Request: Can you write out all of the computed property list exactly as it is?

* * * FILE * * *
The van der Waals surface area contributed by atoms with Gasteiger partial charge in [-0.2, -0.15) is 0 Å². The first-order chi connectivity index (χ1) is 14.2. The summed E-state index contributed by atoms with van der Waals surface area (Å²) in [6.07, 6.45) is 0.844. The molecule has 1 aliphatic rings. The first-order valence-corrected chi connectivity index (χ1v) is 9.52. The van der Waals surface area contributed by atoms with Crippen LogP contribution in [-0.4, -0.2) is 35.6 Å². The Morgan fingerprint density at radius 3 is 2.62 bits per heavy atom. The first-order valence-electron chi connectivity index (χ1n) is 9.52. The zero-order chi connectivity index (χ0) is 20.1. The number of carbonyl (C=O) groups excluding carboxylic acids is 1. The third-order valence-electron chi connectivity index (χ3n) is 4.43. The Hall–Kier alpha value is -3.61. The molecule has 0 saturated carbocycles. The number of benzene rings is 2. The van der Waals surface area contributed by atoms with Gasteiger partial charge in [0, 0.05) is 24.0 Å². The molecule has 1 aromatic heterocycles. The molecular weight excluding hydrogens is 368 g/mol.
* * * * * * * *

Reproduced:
The van der Waals surface area contributed by atoms with Gasteiger partial charge in [-0.2, -0.15) is 0 Å². The first-order chi connectivity index (χ1) is 14.2. The summed E-state index contributed by atoms with van der Waals surface area (Å²) in [6.07, 6.45) is 0.844. The molecule has 1 aliphatic rings. The first-order valence-corrected chi connectivity index (χ1v) is 9.52. The van der Waals surface area contributed by atoms with Crippen LogP contribution in [-0.4, -0.2) is 35.6 Å². The Morgan fingerprint density at radius 3 is 2.62 bits per heavy atom. The first-order valence-electron chi connectivity index (χ1n) is 9.52. The zero-order chi connectivity index (χ0) is 20.1. The number of carbonyl (C=O) groups excluding carboxylic acids is 1. The third-order valence-electron chi connectivity index (χ3n) is 4.43. The Hall–Kier alpha value is -3.61. The molecule has 0 saturated carbocycles. The number of benzene rings is 2. The van der Waals surface area contributed by atoms with Gasteiger partial charge in [0, 0.05) is 24.0 Å². The molecule has 1 aromatic heterocycles. The molecular weight excluding hydrogens is 368 g/mol.